A Cohesive Team versus Heroic Individuals – Which is Better?

January 28, 2009
64 Views

One of my SAS colleagues in India, Ashit Panjwani, was recently quoted about half way into an article in India’s IT Weekly, Express Computer, “Leading through Enterprise Performance Management (EPM).” — Ashit is under the subheading “Getting the Right Tool.” What I liked about this article is that the author shifted from describing the standard fluff and shallow rhetoric about EPM in the first half to get to the key point. Ashit explains it well, by answering how you do it. That is, how do you implement EPM?

One argument I could have with Ashit (and I believe dissent and debate are healthy for organizations up to a point) is a term he used. He says, “By adding clear strategies to the mix (of best practices), your employees will swim together towards common goals.” I would have used a rowing crew analogy for employees instead of individual swimmers.

Why are teams important to me?

Have you ever played an instrument in a band or orchestra or sung in a chorus? Have you ever played reasonably serious team sport? I have (including college football), and teamwork is always fulfilling. With true team behavior you can win. Without it, you lose. The symphony conductor does not ask the wo


One of my SAS colleagues in India, Ashit Panjwani, was recently quoted about half way into an article in India’s IT Weekly, Express Computer, “Leading through Enterprise Performance Management (EPM).” — Ashit is under the subheading “Getting the Right Tool.” What I liked about this article is that the author shifted from describing the standard fluff and shallow rhetoric about EPM in the first half to get to the key point. Ashit explains it well, by answering how you do it. That is, how do you implement EPM?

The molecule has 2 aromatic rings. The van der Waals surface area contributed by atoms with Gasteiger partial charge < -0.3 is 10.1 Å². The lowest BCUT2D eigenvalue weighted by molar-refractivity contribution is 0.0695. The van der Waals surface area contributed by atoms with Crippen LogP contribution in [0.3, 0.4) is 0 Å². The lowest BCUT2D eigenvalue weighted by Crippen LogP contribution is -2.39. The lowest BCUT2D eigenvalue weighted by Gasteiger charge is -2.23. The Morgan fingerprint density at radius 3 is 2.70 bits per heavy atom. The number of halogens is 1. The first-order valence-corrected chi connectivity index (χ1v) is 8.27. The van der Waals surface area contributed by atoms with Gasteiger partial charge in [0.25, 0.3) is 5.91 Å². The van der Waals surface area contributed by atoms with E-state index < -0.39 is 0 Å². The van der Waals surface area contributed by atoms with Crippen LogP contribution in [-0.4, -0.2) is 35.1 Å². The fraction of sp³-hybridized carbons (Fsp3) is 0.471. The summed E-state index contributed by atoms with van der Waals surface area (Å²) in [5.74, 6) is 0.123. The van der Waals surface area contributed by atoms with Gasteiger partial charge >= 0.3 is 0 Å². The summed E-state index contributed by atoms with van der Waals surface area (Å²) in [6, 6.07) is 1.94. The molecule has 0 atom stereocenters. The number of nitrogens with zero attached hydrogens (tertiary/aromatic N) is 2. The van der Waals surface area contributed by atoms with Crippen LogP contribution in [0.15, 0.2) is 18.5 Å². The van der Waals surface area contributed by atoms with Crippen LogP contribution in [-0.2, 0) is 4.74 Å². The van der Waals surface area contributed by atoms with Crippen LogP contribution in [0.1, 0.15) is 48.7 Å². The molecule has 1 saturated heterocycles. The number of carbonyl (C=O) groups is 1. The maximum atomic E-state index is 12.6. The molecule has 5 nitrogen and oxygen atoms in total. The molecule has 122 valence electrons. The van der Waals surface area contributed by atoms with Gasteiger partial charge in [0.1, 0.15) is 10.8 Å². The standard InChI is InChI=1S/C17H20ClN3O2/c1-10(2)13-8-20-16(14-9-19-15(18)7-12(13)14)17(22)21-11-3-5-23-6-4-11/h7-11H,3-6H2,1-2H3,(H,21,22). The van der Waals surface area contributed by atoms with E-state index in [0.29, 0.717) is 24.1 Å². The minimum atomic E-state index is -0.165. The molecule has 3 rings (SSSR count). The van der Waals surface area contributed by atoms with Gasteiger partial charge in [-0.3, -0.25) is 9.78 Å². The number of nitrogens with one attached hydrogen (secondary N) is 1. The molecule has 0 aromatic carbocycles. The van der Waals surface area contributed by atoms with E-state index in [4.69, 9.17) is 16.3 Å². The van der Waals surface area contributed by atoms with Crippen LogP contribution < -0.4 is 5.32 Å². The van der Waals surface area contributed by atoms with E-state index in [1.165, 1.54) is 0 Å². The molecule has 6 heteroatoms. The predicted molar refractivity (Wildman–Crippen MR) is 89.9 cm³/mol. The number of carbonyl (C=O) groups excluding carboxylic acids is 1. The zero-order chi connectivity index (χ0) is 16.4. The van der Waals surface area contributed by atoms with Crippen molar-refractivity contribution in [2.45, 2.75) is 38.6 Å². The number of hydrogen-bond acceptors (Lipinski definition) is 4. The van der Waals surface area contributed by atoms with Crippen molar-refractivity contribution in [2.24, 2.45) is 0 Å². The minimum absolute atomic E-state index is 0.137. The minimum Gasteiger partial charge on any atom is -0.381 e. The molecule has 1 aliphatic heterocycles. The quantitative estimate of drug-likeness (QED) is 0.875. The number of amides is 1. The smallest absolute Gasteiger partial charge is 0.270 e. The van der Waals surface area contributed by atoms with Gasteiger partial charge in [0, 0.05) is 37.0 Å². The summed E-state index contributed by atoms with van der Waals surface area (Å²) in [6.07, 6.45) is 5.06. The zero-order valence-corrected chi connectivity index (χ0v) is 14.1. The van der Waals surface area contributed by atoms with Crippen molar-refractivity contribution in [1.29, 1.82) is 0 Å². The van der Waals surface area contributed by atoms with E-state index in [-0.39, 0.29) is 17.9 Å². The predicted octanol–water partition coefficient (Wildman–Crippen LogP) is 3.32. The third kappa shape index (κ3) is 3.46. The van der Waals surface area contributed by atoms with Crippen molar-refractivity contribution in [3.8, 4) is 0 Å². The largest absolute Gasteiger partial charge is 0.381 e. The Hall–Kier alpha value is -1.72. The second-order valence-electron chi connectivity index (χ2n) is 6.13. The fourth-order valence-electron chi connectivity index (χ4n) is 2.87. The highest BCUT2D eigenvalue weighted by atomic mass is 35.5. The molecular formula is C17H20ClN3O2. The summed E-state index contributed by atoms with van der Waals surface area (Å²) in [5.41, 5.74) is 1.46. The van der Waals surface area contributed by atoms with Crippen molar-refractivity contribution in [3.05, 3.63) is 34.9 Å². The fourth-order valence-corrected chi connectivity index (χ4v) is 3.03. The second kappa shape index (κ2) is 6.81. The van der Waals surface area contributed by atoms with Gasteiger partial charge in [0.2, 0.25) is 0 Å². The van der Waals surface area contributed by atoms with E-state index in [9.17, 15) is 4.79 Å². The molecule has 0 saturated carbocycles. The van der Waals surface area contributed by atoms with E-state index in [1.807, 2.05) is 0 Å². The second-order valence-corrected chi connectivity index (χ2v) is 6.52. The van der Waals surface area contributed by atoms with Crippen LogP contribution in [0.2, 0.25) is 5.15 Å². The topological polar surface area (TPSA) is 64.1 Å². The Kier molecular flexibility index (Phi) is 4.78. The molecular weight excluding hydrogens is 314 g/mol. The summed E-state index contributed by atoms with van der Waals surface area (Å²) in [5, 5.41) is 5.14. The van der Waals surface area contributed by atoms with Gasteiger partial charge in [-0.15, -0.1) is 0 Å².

One argument I could have with Ashit (and I believe dissent and debate are healthy for organizations up to a point) is a term he used. He says, “By adding clear strategies to the mix (of best practices), your employees will swim together towards common goals.” I would have used a rowing crew analogy for employees instead of individual swimmers.

Why are teams important to me?

Have you ever played an instrument in a band or orchestra or sung in a chorus? Have you ever played reasonably serious team sport? I have (including college football), and teamwork is always fulfilling. With true team behavior you can win. Without it, you lose. The symphony conductor does not ask the woodwinds or strings to play loud; they play together. There are sports examples as evidence that performance from individual stars is much less preferable than teamwork. The obvious example was the initial USA Olympics basketball “dream team” of NBA all-star basketball players. They failed to win the gold medal. In later Olympics, they were coached to meld as a unit and won the gold. 
Very recently, a New York Times article reviewed the book “The Yankee Years” co-written by the New York Yankees ex-coach, Joe Torre. The review states, “The hallmark of the Yankees who won World Series championships in 1996, 1998, 1999 and 2000 was gritty team play: they weren’t famous for a roster of flashy superstars or power hitters; rather, they were a resolute band of brothers, who put collective play above individual stats — an ensemble distinguished by its chemistry on the field and in the clubhouse, a team renowned for its resourcefulness, its determination and its ability to grind out win after win after win.” The article then describes the Yankees’ dynasty decline after 2000 from hiring highly paid individual stars.
My debate with Ashit is that the analogy of employees as a rowing crew with synchronized oar strokes is a better example than his individual swimmers. Performance management involves alignment of employee teams with a common goal — typically the executive team’s strategic objectives. When employees pull their own weight in a unified and sychronized way then the results will be better than uncoordinated heroic efforts of a few

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